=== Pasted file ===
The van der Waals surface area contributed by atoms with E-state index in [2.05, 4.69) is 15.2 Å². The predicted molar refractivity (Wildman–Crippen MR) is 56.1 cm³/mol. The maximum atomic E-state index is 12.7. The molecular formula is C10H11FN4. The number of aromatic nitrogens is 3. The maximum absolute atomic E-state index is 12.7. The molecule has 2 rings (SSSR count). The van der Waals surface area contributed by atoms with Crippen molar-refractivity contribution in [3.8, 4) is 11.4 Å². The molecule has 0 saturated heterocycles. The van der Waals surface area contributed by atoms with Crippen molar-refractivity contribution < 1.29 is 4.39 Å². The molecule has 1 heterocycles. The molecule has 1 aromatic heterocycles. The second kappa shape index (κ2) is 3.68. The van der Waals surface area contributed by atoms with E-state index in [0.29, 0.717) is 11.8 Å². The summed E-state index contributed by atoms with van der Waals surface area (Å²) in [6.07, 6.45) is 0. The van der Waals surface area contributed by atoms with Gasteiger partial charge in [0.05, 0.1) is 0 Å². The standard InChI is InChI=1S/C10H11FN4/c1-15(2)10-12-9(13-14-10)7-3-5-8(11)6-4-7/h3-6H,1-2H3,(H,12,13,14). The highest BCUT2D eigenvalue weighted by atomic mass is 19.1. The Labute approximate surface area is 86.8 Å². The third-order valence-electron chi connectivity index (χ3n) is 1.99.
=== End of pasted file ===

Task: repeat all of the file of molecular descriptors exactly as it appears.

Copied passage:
The van der Waals surface area contributed by atoms with E-state index in [2.05, 4.69) is 15.2 Å². The predicted molar refractivity (Wildman–Crippen MR) is 56.1 cm³/mol. The maximum atomic E-state index is 12.7. The molecular formula is C10H11FN4. The number of aromatic nitrogens is 3. The maximum absolute atomic E-state index is 12.7. The molecule has 2 rings (SSSR count). The van der Waals surface area contributed by atoms with Crippen molar-refractivity contribution in [3.8, 4) is 11.4 Å². The molecule has 0 saturated heterocycles. The van der Waals surface area contributed by atoms with Crippen molar-refractivity contribution < 1.29 is 4.39 Å². The molecule has 1 heterocycles. The molecule has 1 aromatic heterocycles. The second kappa shape index (κ2) is 3.68. The van der Waals surface area contributed by atoms with E-state index in [0.29, 0.717) is 11.8 Å². The summed E-state index contributed by atoms with van der Waals surface area (Å²) in [6.07, 6.45) is 0. The van der Waals surface area contributed by atoms with Gasteiger partial charge in [0.05, 0.1) is 0 Å². The standard InChI is InChI=1S/C10H11FN4/c1-15(2)10-12-9(13-14-10)7-3-5-8(11)6-4-7/h3-6H,1-2H3,(H,12,13,14). The highest BCUT2D eigenvalue weighted by atomic mass is 19.1. The Labute approximate surface area is 86.8 Å². The third-order valence-electron chi connectivity index (χ3n) is 1.99.